Remaking urban worlds : New Delhi in the time of economic liberalization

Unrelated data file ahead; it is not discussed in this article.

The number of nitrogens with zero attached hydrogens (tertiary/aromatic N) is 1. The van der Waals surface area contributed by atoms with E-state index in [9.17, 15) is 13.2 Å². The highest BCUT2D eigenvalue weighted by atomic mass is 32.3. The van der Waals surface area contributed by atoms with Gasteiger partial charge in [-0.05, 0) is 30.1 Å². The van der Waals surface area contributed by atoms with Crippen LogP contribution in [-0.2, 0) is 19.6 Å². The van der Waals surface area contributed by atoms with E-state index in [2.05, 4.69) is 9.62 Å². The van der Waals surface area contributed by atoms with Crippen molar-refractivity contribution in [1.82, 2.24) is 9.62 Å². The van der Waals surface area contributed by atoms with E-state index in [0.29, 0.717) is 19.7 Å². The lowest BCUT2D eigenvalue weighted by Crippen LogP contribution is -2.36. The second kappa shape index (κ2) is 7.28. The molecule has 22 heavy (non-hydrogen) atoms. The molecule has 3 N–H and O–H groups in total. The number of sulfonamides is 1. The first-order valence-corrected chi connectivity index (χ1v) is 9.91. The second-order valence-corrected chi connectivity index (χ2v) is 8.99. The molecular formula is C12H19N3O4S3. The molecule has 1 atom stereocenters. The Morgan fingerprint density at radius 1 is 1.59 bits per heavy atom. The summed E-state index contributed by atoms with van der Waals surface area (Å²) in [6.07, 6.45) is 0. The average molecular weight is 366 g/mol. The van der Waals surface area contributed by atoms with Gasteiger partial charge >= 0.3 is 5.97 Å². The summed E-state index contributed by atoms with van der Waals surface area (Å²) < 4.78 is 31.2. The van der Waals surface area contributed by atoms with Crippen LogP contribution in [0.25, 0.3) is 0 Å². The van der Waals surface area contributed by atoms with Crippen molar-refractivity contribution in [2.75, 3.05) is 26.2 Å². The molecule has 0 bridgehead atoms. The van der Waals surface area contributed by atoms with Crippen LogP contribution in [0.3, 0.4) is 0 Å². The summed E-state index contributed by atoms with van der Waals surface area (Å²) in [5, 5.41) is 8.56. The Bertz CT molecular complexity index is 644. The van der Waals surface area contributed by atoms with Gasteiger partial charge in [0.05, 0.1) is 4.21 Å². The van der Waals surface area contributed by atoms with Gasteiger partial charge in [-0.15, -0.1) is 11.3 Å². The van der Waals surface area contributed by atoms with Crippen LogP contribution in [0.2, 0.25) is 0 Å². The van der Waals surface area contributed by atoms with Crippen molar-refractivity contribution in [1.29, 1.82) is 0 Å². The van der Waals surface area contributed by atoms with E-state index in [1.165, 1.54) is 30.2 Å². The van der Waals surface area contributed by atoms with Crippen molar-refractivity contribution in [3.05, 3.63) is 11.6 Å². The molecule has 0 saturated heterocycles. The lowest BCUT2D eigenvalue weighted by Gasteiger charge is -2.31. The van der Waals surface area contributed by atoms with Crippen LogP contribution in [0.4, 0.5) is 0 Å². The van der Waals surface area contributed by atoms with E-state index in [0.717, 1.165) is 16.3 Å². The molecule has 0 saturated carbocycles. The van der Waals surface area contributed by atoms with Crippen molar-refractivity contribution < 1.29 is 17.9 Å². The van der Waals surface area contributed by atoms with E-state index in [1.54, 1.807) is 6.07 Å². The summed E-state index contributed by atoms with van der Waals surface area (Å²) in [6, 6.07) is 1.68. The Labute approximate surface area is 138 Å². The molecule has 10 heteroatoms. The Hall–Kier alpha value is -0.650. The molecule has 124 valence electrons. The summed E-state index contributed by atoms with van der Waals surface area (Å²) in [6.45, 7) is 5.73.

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This dissertation examines the impact of neoliberal economic reform on New Delhi's urban landscape. It shows how the city has transformed since 1991 through two distinct, but interlinked processes: firstly massive 'upgradation' and place-marketing efforts, initiated and supported by the state, to create for the city a global identity worthy of the capital of a newly resurgent and aspirational nation, one that is also welcoming to new capital flows and forms as Delhi undergoes massive spatial, and economic expansion. Secondly, neoliberal urban development is also marked by a series of mass evictions of the city's existing informal, indigenous economy as degraded urban forms. In tracking the unfolding 'worlding' of the city, the dissertation is interested in the production of locality at the scale of the city, the ways by different sites, networks and neighborhoods articulate with the process, and how locality is produced through a series of inclusions and exclusions. In the first half of the dissertation, the focus is the conjectural emergence of conditions of transformation, mainly through the articulation of state urban renewal policies which promote privatized urban development, judicial eviction orders and media circulated calls for the building of a new 'upgraded' city to replace the old. This, as a new 'globalized' and aestheticized imaginary of the nation, city and its citizens takes shape. In the second half, the dissertation examines shows how upgradation and mass eviction have played out in Delhi neighborhoods, juxtaposing the experience of middle class areas, who's activism has been vital in putting forth a new vision of the city, with two cases of displacement. These are the demolition of the city's slums, and secondly the sealing or closure of large networks of indigenous/informal traders. In all three cases, the dissertation outlines ethnographically how residents receive, perceive and negotiate changes in relation to their memories, habitus, and local knowledges of the old, and how they engage with state and political actors, judicial fiat, party politics and the structures of the city's mass democracy to encourage or oppose urban reforms. In its conclusion, it argues that upgradation and eviction notwithstanding, activism across classes has engendered a common critique of governance among residents.